In challenging defendant's actions, plaintiff asserts that defendant abused its discretion in not selecting him, and violated its own merit hiring and advancement policies by selecting others who ranked below him on the qualification rating form. To blunt the import of the fact that defendant informed him of the reasons for not selecting him, plaintiff further argues that there is a genuine issue of material fact as to the actual reason he did not receive favorable action.
Against this background, we turn to a consideration of the government's contentions challenging the Court's power to entertain plaintiff's complaint, which alleges that federal jurisdiction exists by virtue of 28 U.S.C. §§ 1331, 1346, 1361, 2201. In addition, the passage from Spencer, White & Prentis, Inc. v. United States, 641 F.2d 1061, 1065 (2d Cir. 1981), included in plaintiff's brief, fairly indicates that he also is relying upon general principles of administrative review and the Administrative Procedure Act (APA), 5 U.S.C. § 701 et seq., asserting that his action is "based essentially on an alleged erroneous ruling by a federal agency." 641 F.2d at 1065.
If the foregoing were all that plaintiff could rely upon to sustain jurisdiction against the assertion of sovereign immunity, it is clear that the complaint would have to be dismissed on that basis.
First it is well settled that the Declaratory Judgment Act, 28 U.S.C. § 2201, "does not provide an independent basis for federal jurisdiction but simply increases the remedies available to a litigant." Estate of Watson v. Blumenthal, 586 F.2d 925, 928 (2d Cir. 1978), citing Skelly Oil Co. v. Phillips Petroleum Co., 339 U.S. 667, 94 L. Ed. 1194, 70 S. Ct. 876 (1950). It is equally well settled that the other jurisdictional statutes specified in the complaint, §§ 1331, 1361 and 1346, do not by themselves waive the sovereign's immunity to suits arising under federal law, as this one purports to be. See Doe v. Civiletti, 635 F.2d 88, 93-95 (2d Cir. 1980).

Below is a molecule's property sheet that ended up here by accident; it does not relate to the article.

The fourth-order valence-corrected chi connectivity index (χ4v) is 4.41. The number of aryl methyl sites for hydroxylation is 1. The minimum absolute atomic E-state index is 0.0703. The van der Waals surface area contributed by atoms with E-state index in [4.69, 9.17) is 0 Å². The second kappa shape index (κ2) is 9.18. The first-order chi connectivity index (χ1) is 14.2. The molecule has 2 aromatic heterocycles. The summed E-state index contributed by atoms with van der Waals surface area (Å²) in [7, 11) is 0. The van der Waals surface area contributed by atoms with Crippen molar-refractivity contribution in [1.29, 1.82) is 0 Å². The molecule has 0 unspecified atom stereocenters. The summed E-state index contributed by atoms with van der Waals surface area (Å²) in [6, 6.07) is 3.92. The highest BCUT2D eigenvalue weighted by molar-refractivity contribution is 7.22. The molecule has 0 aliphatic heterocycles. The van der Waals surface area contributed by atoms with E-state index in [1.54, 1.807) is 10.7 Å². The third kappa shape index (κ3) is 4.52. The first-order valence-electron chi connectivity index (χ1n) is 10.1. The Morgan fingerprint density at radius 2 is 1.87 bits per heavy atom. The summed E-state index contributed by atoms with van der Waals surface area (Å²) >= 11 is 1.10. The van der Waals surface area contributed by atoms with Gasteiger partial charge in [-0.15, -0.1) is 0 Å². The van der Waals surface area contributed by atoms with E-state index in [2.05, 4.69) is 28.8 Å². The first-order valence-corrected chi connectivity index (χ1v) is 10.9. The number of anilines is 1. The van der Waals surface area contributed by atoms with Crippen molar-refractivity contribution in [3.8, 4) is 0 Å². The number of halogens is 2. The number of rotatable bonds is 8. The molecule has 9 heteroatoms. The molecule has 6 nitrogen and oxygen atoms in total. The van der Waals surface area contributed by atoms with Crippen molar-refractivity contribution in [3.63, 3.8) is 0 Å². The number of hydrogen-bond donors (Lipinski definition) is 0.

Furthermore, the waiver of sovereign immunity in the APA, 5 U.S.C. § 702, is no help to plaintiff here, because the APA itself is not an independent basis for jurisdiction, Califano v. Sanders, 430 U.S. 99, 51 L. Ed. 2d 192, 97 S. Ct. 980 (1978). Thus, authority for plaintiff to maintain his suit against the sovereign must be sought elsewhere.
The jurisdictional bar of sovereign immunity raised by defendant is, however, insufficient to require dismissal of this suit. In reorganizing the old cabinet-level Department of the Post Office into the present United States Postal Service, as "an independent establishment of the executive branch," 39 U.S.C. § 201, Congress specifically provided that the Postal Service "shall have" the general power "to sue and be sued in its official name." 39 U.S.C. § 401(1). Long before Congress reorganized the Postal Service, the Supreme Court consistently interpreted "sue and be sued" in statutes creating federal corporations, agencies and instrumentalities, as a general waiver of the sovereign's immunity as to the entity, see, e.g., Keifer & Keifer v. R.F.C., 306 U.S. 381, 83 L. Ed. 784, 59 S. Ct. 516 (1939). Indeed, in specifically reviewing this provision in the Postal Service's governing statute in Beneficial Finance Co. of New York v. Dallas, 571 F.2d 125 (2d Cir. 1978), the Court of Appeals found "no proper alternative" to the accepted construction of "sue and be sued" and held that the Postal Service was not immune to a garnishment suit.
In these circumstances, it cannot be said, as defendant urges, that plaintiff failed to include in his complaint "a short and plain statement of the grounds upon which the court's jurisdiction depends" as required by Rule 8(a)(1), F.R.Civ.P. Contrary to the narrow view of the complaint defendant favors, "it is our duty to read it liberally, to determine whether the facts set forth justify taking jurisdiction on grounds other than those most artistically pleaded." New York State Waterways Association, Inc. v. Diamond, 469 F.2d 419, 421 (2d Cir. 1972). Cf. Marbury Management, Inc. v. Khan, 629 F.2d 705, 712 n. 4 (2d Cir. 1980) (complaint that gives full notice of the circumstances giving rise to the plaintiff's claim for relief need not also correctly plead the legal theory or theories and statutory basis supporting the claim).
Here, there could be no question that the complaint properly named the Postal Service as the entity responsible for the alleged "unlawful" employment practice of which plaintiff complains. Accordingly, federal district court jurisdiction was available under the literal terms of 39 U.S.C. § 409(a), which provides for original, non-exclusive jurisdiction in the ...